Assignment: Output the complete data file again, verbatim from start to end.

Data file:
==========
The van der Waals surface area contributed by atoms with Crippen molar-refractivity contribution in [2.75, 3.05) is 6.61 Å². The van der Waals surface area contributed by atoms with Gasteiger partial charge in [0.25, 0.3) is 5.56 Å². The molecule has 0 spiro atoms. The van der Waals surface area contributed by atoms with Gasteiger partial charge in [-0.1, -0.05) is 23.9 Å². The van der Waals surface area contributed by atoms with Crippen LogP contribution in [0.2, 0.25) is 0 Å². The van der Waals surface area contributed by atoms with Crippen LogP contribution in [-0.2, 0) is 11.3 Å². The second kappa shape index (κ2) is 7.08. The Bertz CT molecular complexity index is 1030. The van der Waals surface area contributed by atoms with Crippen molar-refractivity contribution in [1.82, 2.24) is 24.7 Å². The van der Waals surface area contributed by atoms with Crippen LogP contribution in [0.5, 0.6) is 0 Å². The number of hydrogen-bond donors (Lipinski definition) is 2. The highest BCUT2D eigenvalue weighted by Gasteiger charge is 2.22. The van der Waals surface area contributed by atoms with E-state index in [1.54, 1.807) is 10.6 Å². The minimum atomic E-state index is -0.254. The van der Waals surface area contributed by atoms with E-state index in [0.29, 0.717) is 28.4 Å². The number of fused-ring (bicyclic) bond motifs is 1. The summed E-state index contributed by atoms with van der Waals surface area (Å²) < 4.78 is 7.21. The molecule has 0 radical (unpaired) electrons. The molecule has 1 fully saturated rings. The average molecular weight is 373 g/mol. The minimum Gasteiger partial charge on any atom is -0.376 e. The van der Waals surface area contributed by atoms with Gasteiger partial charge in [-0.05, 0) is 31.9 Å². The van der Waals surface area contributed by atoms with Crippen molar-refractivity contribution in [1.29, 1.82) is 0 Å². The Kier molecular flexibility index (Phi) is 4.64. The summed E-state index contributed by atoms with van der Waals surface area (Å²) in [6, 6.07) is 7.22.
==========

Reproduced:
The van der Waals surface area contributed by atoms with Crippen molar-refractivity contribution in [2.75, 3.05) is 6.61 Å². The van der Waals surface area contributed by atoms with Gasteiger partial charge in [0.25, 0.3) is 5.56 Å². The molecule has 0 spiro atoms. The van der Waals surface area contributed by atoms with Gasteiger partial charge in [-0.1, -0.05) is 23.9 Å². The van der Waals surface area contributed by atoms with Crippen LogP contribution in [0.2, 0.25) is 0 Å². The van der Waals surface area contributed by atoms with Crippen LogP contribution in [-0.2, 0) is 11.3 Å². The second kappa shape index (κ2) is 7.08. The Bertz CT molecular complexity index is 1030. The van der Waals surface area contributed by atoms with Crippen molar-refractivity contribution in [1.82, 2.24) is 24.7 Å². The van der Waals surface area contributed by atoms with Crippen LogP contribution in [0.5, 0.6) is 0 Å². The number of hydrogen-bond donors (Lipinski definition) is 2. The highest BCUT2D eigenvalue weighted by Gasteiger charge is 2.22. The van der Waals surface area contributed by atoms with E-state index in [1.54, 1.807) is 10.6 Å². The minimum atomic E-state index is -0.254. The van der Waals surface area contributed by atoms with E-state index in [0.29, 0.717) is 28.4 Å². The number of fused-ring (bicyclic) bond motifs is 1. The summed E-state index contributed by atoms with van der Waals surface area (Å²) < 4.78 is 7.21. The molecule has 0 radical (unpaired) electrons. The molecule has 1 fully saturated rings. The average molecular weight is 373 g/mol. The minimum Gasteiger partial charge on any atom is -0.376 e. The van der Waals surface area contributed by atoms with Gasteiger partial charge in [-0.05, 0) is 31.9 Å². The van der Waals surface area contributed by atoms with Crippen molar-refractivity contribution in [1.29, 1.82) is 0 Å². The Kier molecular flexibility index (Phi) is 4.64. The summed E-state index contributed by atoms with van der Waals surface area (Å²) in [6, 6.07) is 7.22.